I'm kind of old school and I think the @Ariostos: layout has a bit too much visual orientation, especially the slider graphics which usually are redundant to "100%". Also check the state delegate totals. Per this NYT story from just before the first ballot at the convention, there are a number of discrepancies, with the NYT several times showing 2 delegates more than is here for a given state. Maybe what would be considered superdelegates nowadays? Wasted Time R (talk) 14:30, 29 April 2017 (UTC)
Democratic Presidential Nominating State Conventions and Primaries
Date State Contest
Type
Candidate Votes
Won (#)
Votes
Won (%)
Delegates
Won
Reference(s)
January 5 Louisiana State
Convention
(20 of 20 delegates)
Uninstructed
(Later Supported O. John Rogge)
-
20 / 20 (100%)
[1]
March 12 New
Hampshire
Primary
(8 of 8 delegates)
Uninstructed
(Support Franklin D. Roosevelt)
10,501
100 / 100 (100%)
8 / 8 (100%)
-
March 27 Maine State
Convention
(10 of 10 delegates)
Franklin D. Roosevelt -
10 / 10 (100%)
[2]
April 2 Wisconsin Primary
(24 of 24 delegates)
Franklin D. Roosevelt 322,991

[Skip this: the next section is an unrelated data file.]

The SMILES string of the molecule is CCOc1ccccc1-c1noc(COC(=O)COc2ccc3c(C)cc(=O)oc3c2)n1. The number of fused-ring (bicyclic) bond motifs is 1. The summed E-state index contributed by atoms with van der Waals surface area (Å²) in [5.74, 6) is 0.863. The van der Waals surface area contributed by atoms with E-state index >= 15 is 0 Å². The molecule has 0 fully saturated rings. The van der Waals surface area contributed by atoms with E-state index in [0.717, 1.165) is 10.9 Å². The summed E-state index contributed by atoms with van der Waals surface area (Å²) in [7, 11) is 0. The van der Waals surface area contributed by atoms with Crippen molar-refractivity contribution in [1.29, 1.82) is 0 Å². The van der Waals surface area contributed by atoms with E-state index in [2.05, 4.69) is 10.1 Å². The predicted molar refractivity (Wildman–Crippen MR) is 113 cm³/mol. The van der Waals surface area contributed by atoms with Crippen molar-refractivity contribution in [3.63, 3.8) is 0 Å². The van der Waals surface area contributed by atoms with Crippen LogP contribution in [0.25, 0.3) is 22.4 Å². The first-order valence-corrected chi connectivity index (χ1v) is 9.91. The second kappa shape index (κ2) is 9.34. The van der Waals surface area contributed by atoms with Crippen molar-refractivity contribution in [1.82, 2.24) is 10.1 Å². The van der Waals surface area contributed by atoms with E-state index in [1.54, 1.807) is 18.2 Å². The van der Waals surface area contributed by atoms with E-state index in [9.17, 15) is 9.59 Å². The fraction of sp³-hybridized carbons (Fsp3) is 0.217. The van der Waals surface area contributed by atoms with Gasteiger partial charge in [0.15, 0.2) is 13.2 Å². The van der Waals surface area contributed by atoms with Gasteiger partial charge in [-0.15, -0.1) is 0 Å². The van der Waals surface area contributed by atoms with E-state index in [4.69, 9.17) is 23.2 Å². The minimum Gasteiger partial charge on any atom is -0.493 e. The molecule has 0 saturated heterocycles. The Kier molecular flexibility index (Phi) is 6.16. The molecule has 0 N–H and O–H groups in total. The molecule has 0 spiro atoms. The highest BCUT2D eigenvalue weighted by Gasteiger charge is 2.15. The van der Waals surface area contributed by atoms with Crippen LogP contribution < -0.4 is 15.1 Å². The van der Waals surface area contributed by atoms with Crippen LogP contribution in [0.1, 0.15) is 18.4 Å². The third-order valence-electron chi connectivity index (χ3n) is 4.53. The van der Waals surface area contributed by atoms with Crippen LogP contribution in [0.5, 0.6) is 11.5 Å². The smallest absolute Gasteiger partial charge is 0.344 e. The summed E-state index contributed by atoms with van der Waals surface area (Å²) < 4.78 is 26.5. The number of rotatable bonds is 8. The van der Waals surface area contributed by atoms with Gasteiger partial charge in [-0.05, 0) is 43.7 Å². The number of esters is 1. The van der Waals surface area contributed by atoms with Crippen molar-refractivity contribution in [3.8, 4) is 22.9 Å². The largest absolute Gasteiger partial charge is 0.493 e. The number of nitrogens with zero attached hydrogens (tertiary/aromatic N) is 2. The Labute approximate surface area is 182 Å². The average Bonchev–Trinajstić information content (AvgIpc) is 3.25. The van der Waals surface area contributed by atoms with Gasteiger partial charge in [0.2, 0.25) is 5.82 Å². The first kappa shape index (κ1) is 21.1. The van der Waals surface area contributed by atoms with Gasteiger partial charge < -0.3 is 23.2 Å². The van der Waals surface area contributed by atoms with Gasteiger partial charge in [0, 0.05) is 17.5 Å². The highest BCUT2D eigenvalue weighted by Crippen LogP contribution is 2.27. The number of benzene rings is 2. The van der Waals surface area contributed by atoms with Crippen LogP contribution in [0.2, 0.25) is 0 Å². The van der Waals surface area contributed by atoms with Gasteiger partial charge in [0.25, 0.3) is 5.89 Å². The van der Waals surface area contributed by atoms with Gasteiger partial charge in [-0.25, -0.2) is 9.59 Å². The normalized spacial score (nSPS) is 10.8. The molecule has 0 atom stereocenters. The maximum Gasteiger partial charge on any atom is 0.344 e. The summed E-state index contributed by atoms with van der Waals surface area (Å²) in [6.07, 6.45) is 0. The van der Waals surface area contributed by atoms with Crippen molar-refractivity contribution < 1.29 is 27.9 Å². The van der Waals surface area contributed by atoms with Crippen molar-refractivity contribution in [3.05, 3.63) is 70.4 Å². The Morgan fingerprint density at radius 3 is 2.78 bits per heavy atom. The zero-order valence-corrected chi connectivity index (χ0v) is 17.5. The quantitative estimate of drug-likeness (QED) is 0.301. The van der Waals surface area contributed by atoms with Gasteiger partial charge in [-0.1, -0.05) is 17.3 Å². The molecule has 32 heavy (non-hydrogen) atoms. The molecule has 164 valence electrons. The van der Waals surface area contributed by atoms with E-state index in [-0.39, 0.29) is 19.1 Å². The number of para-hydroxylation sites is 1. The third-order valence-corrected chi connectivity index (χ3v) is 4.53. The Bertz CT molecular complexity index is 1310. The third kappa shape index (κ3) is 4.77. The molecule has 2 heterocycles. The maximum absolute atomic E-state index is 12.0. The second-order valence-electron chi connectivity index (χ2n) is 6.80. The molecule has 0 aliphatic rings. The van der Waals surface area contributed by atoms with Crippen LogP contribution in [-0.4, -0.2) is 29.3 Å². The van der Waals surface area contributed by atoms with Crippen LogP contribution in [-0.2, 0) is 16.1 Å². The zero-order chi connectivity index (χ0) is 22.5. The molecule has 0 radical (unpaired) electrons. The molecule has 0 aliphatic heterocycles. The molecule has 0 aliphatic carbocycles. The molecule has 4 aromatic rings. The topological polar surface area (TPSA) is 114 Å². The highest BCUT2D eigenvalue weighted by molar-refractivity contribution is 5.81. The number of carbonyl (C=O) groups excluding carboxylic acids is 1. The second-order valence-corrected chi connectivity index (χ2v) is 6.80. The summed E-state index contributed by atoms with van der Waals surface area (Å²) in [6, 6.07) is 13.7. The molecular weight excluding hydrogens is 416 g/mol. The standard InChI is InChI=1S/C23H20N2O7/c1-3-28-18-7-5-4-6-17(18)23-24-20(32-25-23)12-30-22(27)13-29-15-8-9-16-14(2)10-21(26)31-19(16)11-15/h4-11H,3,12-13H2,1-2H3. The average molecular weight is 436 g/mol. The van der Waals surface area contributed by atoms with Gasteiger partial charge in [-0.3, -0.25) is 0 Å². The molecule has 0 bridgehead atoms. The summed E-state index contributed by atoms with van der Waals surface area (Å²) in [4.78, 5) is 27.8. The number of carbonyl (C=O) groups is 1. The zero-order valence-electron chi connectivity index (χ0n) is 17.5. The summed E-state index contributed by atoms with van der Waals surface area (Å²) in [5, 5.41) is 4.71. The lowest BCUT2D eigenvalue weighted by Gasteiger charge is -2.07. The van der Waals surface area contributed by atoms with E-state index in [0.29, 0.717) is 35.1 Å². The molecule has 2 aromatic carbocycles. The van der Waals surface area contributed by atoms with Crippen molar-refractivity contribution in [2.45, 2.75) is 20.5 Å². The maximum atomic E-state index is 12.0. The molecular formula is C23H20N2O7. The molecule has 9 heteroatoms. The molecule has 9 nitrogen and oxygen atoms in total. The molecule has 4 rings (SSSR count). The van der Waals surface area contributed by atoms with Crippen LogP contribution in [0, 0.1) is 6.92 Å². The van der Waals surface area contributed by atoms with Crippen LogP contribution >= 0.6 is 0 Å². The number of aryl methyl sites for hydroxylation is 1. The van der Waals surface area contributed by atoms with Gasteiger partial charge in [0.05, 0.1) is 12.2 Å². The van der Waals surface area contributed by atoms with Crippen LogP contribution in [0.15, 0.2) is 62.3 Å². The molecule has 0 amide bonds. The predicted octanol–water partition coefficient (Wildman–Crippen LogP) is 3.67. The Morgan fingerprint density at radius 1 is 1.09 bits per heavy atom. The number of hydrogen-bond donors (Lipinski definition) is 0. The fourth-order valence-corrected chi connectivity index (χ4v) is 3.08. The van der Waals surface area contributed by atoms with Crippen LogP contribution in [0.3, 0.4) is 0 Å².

75.35 / 100 (75%)
21 / 24 (88%)
-
John Nance Garner 105,662
24.65 / 100 (25%)
3 / 24 (13%)
April 7 Puerto
Rico
State
Convention
(6 of 6 delegates)
James Farley -
6 / 6 (100%)
[3]
April 9 Illinois Primary Franklin D. Roosevelt 1,176,531
86.04 / 100 (86%)
- -
John Nance Garner 190,081
13.95 / 100 (14%)
-
Others 35 (W)
0.00 / 100 (0%)
-
Nebraska Primary Franklin D. Roosevelt 111,902
100 / 100 (100%)
- -
April 23 Pennsylvania Primary Franklin D. Roosevelt 724,657
100 / 100 (100%)
- -
April 26 Hawaii State
Convention
(6 of 6 delegates)
Franklin D. Roosevelt -
6 / 6 (100%)
[4]
April 30 Massachusetts Primary
(36 of 36 delegates)
Uninstructed
(Support James Farley)
76,919
100 / 100 (100%)
36 / 36 (100%)
-
May 5 South
Dakota
Primary Uninstructed 27,636
100 / 100 (100%)
-
May 7 Alabama Primary
(22 of 22 delegates)
Uninstructed
(Support William B. Bankhead)
196,508
100 / 100 (100%)
22 / 22 (100%)
-
California Primary
(44 of 44 delegates)
Franklin D. Roosevelt 723,782
74.05 / 100 (74%)
44 / 44 (100%)
-
John Nance Garner 114,594
11.72 / 100 (12%)
-
Willis Allen 90,718
9.28 / 100 (9%)
-
Ellis E. Patterson 48,337